# Trade-off between determenistic and random alternatives in a one-shot game

I wonder how to analyze the following problem.

Suppose we play a one-shot game. We have two options. We can either get $x$ dollars or win $y$ dollars with probability 50% (or, probably, win nothing with the same chances). What is the minimal value that the game-designer should assign to $y$ to make you to choose the second option?

The game is one-shot. It means there is no way to play it several times. It works for me in the following way:

1. if $x$ is 50 cents, I'm ready for \$1 at$y$; 2. if$x$is \$100 dollars, \$300 will be enough. 3. if$x$is \$100M, I won't choose the second option.

I suppose the decision depends on your income, your tendency to risk and so on. So what factors are essential for rational decision? And how to compute $y(x)$?

• Generally in economics you specify the utility (function) and then "rational" means maximising utility. – snoram Jul 5 '16 at 15:26
• Yes, I can: $u(t) = -|t - y(x)|$ :) The question is more about how to translate some kind of natural phenomenon into an optimization problem. – Vsevolod Oparin Jul 5 '16 at 15:42
• What is $t$ standing for? – snoram Jul 5 '16 at 15:50
• It was a joke with bad notions. Let $y_{right}(x)$ be a function that finds correct value of $y$ for each $x$. Then utility function is defined as $u_x(y) = -|y - y_{right}(x)|$. Actually, I think it doesn't matter what you specify: utility function or $y_{right}(x)$. – Vsevolod Oparin Jul 5 '16 at 16:02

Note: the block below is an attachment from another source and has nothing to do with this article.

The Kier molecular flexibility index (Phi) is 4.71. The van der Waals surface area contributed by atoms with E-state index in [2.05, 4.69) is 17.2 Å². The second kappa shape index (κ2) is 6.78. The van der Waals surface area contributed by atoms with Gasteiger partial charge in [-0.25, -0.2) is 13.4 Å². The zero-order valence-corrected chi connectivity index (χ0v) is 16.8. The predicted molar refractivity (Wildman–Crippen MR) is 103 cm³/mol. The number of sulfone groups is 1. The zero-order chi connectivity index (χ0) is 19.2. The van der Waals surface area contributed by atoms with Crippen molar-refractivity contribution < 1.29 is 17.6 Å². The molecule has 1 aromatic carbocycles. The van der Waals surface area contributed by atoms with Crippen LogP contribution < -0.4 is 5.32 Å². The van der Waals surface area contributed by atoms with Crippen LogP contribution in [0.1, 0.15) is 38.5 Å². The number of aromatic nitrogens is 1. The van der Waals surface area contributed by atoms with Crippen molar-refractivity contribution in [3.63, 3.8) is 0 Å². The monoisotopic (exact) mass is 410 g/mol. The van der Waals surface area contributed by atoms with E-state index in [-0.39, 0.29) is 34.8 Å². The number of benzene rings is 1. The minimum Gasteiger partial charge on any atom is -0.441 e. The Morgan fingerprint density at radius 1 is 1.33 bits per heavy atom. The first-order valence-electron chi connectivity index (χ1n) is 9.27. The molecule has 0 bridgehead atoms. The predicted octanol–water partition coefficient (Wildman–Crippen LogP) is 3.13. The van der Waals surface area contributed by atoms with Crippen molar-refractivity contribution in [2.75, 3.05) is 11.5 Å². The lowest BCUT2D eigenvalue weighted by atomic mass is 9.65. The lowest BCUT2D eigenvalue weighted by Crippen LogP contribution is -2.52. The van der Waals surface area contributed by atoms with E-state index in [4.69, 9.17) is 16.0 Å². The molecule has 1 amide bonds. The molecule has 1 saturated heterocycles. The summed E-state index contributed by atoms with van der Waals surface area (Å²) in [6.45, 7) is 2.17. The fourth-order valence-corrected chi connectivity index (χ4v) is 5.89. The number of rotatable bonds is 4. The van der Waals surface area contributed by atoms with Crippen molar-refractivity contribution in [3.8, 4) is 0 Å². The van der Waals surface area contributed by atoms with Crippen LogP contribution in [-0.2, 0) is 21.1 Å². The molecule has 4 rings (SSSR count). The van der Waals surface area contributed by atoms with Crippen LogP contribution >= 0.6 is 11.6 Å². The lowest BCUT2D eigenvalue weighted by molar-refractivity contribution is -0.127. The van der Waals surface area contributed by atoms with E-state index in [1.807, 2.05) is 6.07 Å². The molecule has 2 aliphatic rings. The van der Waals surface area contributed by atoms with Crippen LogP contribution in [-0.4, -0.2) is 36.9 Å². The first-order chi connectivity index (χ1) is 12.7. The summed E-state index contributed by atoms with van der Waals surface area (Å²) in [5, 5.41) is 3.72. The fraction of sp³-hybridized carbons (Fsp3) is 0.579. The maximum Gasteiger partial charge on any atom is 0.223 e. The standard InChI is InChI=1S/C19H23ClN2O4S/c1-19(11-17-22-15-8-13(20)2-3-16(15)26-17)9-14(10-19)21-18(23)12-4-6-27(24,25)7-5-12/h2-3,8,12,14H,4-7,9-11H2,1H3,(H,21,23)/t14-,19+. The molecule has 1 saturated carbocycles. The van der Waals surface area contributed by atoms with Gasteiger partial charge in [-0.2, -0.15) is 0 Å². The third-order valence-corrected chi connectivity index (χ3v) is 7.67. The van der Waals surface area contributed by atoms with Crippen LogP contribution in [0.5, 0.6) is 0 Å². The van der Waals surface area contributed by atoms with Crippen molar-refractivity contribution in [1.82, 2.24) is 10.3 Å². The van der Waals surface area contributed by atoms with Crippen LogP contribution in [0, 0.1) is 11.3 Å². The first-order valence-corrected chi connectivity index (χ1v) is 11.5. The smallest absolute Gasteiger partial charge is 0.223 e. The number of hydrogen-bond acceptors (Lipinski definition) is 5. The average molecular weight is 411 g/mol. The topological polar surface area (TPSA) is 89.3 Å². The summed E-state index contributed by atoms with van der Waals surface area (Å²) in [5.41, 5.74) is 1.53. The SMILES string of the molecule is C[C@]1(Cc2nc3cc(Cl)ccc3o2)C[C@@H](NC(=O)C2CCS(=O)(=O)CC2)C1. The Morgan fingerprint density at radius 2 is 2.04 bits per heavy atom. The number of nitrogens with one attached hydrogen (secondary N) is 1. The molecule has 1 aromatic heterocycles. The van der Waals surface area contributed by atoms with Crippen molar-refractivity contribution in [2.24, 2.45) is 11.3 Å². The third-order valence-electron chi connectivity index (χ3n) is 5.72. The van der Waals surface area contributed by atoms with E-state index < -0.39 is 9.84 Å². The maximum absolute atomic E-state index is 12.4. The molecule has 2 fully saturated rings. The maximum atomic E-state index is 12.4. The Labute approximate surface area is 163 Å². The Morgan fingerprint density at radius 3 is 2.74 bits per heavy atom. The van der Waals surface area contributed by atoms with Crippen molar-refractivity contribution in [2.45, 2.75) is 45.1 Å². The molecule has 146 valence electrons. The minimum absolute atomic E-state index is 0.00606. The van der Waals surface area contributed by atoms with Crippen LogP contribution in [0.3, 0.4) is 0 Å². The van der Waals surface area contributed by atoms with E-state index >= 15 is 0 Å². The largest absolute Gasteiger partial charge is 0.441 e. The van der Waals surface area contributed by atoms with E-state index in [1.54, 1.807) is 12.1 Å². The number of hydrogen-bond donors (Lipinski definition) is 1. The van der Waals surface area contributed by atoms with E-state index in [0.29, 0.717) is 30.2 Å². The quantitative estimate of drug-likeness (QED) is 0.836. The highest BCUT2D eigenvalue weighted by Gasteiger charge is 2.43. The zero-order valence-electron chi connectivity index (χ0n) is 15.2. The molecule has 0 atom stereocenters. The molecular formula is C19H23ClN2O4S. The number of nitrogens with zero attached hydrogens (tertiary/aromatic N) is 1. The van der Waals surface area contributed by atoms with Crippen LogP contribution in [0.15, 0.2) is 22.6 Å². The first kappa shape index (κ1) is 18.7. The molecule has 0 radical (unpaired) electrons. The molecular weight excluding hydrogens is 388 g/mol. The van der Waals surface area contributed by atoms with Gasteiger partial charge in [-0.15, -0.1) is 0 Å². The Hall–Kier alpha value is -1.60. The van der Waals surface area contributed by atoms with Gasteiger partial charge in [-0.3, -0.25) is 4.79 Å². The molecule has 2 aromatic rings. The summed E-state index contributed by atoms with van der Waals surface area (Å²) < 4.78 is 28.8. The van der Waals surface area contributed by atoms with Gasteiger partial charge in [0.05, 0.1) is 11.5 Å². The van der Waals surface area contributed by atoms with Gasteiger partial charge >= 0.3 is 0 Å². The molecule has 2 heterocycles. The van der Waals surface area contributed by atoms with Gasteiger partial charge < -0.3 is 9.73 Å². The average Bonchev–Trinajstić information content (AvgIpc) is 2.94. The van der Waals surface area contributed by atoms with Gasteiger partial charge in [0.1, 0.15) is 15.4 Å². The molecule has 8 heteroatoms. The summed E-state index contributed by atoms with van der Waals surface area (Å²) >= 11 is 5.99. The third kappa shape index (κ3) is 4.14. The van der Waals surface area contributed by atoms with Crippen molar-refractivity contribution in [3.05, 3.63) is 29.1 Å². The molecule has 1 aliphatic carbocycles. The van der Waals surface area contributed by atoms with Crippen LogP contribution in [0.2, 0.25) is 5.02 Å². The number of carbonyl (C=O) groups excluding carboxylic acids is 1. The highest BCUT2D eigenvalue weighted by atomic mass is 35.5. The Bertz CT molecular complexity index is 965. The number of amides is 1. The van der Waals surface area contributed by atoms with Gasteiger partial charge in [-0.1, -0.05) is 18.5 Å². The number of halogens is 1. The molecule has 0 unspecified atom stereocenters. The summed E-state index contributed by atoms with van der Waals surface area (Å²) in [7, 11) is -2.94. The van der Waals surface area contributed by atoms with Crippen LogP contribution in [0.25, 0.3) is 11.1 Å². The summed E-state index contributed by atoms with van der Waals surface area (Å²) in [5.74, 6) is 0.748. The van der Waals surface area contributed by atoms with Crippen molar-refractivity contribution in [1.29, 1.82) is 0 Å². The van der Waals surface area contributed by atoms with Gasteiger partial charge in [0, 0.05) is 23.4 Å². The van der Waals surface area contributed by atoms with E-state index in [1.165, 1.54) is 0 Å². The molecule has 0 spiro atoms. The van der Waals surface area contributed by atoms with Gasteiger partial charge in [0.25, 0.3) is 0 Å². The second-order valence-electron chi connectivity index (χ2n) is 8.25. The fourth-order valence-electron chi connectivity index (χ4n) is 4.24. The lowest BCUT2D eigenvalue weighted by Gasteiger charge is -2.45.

• This basically means that $x$ is the 'certainty equivalent' of the lottery where with 50% probability you get $y$, and otherwise you get 0. If you know the Neumann-Morgenstern utility function of the person making the choice you can calculate this value from $$u(x) = 50\% \cdot u(0) + 50\% \cdot u(y).$$ – Giskard Jul 5 '16 at 16:03

Let's assume that the player is an expected utility maximizer, and that the utility they get from a payoff of $\$z$is$u(z)$, for any$z$in$\mathbb{R}$such that$u$is strictly increasing. You are essentially asking about certainty equivalents. Call$\sigma$the gamble that pays$y$with probability$\frac{1}{2}$and$0$with probability$\frac{1}{2}$. Then, the utility of the$\sigma$(under the EU hypothesis) is$U(\sigma) = \frac{1}{2}u(y) + \frac{1}{2}u(0)$. This means that the player is indifferent between this gamble and getting$u^{-1}(\frac{1}{2}u(y) + \frac{1}{2}u(0)) = u^{-1}(U(\sigma))$for sure. This is called the certainty equivalent of$\sigma$. Notice,$U$transforms a gamble over monetary payoffs into utilities, and$u^{-1}$transforms the utilities back into monetary payoffs. If$x$is a constant gamble then$u^{-1}(U(x)) = u^{-1}(u(x)) = x$. If$x$is larger than the certainty equivalent of$\sigma$, the player will choose$x$. You are asking the inverse (if$CE: \sigma \mapsto u^{-1}(U(\sigma))$you are interested in$CE^{-1}$). Nonetheless the underlying mechanics are the same, once the utility function has been specified. The$y$you are interested in satisfies $$y = u^{-1}(2u(x) - u(0)).$$ The deeper question here, however, is how is the certainty equivalent related to the gamble itself. In general (for a very ugly$u$), not much can be said. However, it is common practice to make some structural assumptions on$u$to answer the questions you are asking. For example, what if we assume the utility index is differentiable and concave, for example$u(x) = ln(x)$. Then it is relatively straightforward to show that$y(x)$is increasing and convex (loosely speaking, the relative difference between$x$and$y\$ is increasing, as suggested in your post, although it does not capture the complete reluctance to choose the risky prospect in the third example (although this can be captured by other, more complicated models)).